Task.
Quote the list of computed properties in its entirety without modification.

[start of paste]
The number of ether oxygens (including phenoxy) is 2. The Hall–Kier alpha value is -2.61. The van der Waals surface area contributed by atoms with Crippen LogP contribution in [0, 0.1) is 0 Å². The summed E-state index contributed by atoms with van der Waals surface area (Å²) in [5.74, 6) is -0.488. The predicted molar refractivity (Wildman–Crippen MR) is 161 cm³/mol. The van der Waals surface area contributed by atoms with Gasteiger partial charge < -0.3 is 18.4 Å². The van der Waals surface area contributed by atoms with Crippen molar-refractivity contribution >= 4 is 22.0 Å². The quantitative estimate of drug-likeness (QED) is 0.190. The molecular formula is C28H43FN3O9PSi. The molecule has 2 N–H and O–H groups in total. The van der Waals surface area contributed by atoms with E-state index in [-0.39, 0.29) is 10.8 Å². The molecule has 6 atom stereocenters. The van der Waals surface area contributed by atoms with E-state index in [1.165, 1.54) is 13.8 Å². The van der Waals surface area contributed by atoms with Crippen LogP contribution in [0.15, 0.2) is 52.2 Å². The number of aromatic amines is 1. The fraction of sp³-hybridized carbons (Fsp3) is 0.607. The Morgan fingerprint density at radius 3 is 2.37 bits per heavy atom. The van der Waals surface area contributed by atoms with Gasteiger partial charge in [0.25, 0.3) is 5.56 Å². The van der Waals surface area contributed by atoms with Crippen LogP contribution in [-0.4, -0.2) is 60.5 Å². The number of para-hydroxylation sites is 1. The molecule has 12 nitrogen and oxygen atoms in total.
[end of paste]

The number of ether oxygens (including phenoxy) is 2. The Hall–Kier alpha value is -2.61. The van der Waals surface area contributed by atoms with Crippen LogP contribution in [0, 0.1) is 0 Å². The summed E-state index contributed by atoms with van der Waals surface area (Å²) in [5.74, 6) is -0.488. The predicted molar refractivity (Wildman–Crippen MR) is 161 cm³/mol. The van der Waals surface area contributed by atoms with Gasteiger partial charge < -0.3 is 18.4 Å². The van der Waals surface area contributed by atoms with Crippen molar-refractivity contribution >= 4 is 22.0 Å². The quantitative estimate of drug-likeness (QED) is 0.190. The molecular formula is C28H43FN3O9PSi. The molecule has 2 N–H and O–H groups in total. The van der Waals surface area contributed by atoms with E-state index in [-0.39, 0.29) is 10.8 Å². The molecule has 6 atom stereocenters. The van der Waals surface area contributed by atoms with E-state index in [1.165, 1.54) is 13.8 Å². The van der Waals surface area contributed by atoms with Crippen LogP contribution in [0.15, 0.2) is 52.2 Å². The number of aromatic amines is 1. The fraction of sp³-hybridized carbons (Fsp3) is 0.607. The Morgan fingerprint density at radius 3 is 2.37 bits per heavy atom. The van der Waals surface area contributed by atoms with Gasteiger partial charge in [0.25, 0.3) is 5.56 Å². The van der Waals surface area contributed by atoms with Crippen LogP contribution in [-0.4, -0.2) is 60.5 Å². The number of para-hydroxylation sites is 1. The molecule has 12 nitrogen and oxygen atoms in total.